In 1955 a New Yorker Robert Lee set off on a Safari stopping over in Rome for a week on the outward journey. While in Italy Mr Lee went to Modena and visited Enzo Ferrari who suggested that if Mr Lee should ever want to buy a Ferrari he should buy one direct from the factory in Italy.

Mr Lee responded that he did not think a Ferrari would be up to running on the streets of New York, to which Enzo replied “If you buy a Ferrari, I guarantee it will run in New York City”.

Ferrari 250 GT Boano Convertible, Carmel By The Sea

In 1956 Mr Lee saw this 250 GT Convertible on the Ferrari stand at the New York Auto Show, when Mr Lee enquired about the possibility of purchasing it he was informed by Luigi Chinetti, Ferrari’s New York representative, that the car was not for sale and would be returned to Modena after the show.

Mr Lee then sent Enzo a Telegram reminding him of their meeting and offering $ 9,500 dollars, all he had, for the Convertible.

Ferrari 250 GT Boano Convertible, Carmel By The Sea

Soon after on the instructions of Mr Ferrari, Mr Chinetti asked Mr Lee to bring him a cashiers cheque for $9,500 and the worlds only 250 GT Boano Convertible, which is alleged to have cost $20,000 to build, would be his.

55 years and two restorations later this unique car still belongs to Mr Lee, possibly making it the worlds oldest Ferrari in continuous original ownership.

Jaguar XK150,  Carmel By The Sea

My thanks again to Geoffrey Horton, seen above with his sister Vanessa and XK140, for today’s photographs, I hope you will join me in congratulating Geoffrey on winning second place at the Carmel By The Sea Councours on The Avenue.

Hope you have enjoyed this Boano Convertible edition of ‘Gettin’ a lil’ psycho on tyres’ and that you will join me again tomorrow when I’ll be looking at a large Bristol. Don’t forget to come back now !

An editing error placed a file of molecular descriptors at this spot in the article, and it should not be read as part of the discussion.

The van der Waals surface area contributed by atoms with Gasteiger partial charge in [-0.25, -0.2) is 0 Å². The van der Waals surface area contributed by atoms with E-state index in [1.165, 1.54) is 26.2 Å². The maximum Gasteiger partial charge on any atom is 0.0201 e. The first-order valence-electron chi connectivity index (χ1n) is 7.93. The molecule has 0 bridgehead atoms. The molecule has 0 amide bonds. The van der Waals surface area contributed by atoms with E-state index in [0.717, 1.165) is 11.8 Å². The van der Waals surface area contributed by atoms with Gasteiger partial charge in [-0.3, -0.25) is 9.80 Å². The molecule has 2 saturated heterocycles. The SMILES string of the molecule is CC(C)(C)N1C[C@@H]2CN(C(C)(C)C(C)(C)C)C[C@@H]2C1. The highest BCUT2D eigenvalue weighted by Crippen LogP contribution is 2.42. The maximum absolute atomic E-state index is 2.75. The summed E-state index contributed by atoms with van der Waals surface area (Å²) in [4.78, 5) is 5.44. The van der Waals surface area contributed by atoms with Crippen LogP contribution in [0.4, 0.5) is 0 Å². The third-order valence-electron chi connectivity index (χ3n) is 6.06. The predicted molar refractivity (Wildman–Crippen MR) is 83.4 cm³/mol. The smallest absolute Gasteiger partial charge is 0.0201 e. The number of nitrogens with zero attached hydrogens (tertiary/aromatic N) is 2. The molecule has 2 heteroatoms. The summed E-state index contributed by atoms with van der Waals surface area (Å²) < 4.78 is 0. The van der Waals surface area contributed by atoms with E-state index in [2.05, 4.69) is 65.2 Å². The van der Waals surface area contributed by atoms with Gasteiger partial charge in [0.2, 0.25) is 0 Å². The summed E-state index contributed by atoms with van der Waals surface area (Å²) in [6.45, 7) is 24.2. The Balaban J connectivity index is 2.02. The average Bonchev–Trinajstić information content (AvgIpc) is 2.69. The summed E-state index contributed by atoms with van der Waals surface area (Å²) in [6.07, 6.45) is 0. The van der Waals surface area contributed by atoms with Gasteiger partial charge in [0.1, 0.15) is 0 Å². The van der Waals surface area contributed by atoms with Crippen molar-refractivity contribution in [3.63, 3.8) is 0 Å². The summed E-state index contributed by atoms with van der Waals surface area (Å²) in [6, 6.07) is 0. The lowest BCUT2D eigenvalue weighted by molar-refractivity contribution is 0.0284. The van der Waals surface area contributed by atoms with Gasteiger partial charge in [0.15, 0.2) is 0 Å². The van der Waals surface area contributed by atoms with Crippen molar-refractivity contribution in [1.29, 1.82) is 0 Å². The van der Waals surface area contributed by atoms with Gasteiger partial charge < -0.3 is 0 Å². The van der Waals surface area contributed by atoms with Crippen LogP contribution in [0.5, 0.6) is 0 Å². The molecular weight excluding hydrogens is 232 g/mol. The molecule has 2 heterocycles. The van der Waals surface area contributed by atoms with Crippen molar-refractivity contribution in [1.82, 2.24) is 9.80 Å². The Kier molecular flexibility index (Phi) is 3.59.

What’s a missing 1/4 light between friends ? – 1957 Ferrari 250 GT Ellena

It’s a great honour to share another couple of Steve Anaudins Dads photo’s to day this time from Lime Rock in 1959.

During the mid to late 50’s Ferrari like Maserati realised that a business model focused on the production of low volume racing cars was not sustainable and so both began producing larger volume road cars, we saw the Maserati 3500 GT yesterday, Ferrari’s transition was a little more chaotic with the introduction of 250 GT which was introduced in 1954 and in at least 12 different body variations.

The car was built around the staggering 280 hp 2,953cc / 180 cui Colombo Tipo 125 V12, which weighed nearly half the weight of the contemporary Jaguar XK 6 engine with a similar power output.

Amazingly the clue to the identity of this 250 GT is in the absence of the 1/4 light window in the door ! In 1956 Pinin Farina designed a prototype coupe which he did not have the capacity to build so responsibility for production was handed over to an ex Farina and Ghia coachworks employee Mario Felice Boano who produced 64 coupes all with a lower roof line than original prototype.

Not long into production Boano was employed by FIAT and so he handed production responsibilities over to his son in law Ezio Ellena who produced a couple of cars identical to the low roof line Boano, before raising the roof line and doing away with the quarter light to tidy up an already exceptionally clean and smooth design. It is thought that Ellena produced around 50 250 GT’s before production of the next 250 GT upgrade was taken in house by Ferrari in 1958.

Hope you have enjoyed popping by today, thanks again to Steve Arnaudin for sharing his Dad’s photographs with us and thanks to Steve’s Dad for taking them in the first place.

Looking forward to trawling through my archives for tomorrow’s edition of ‘Gettin a lil’ psycho on tyres !’ hope you’ll join me, don’t forget to come back now !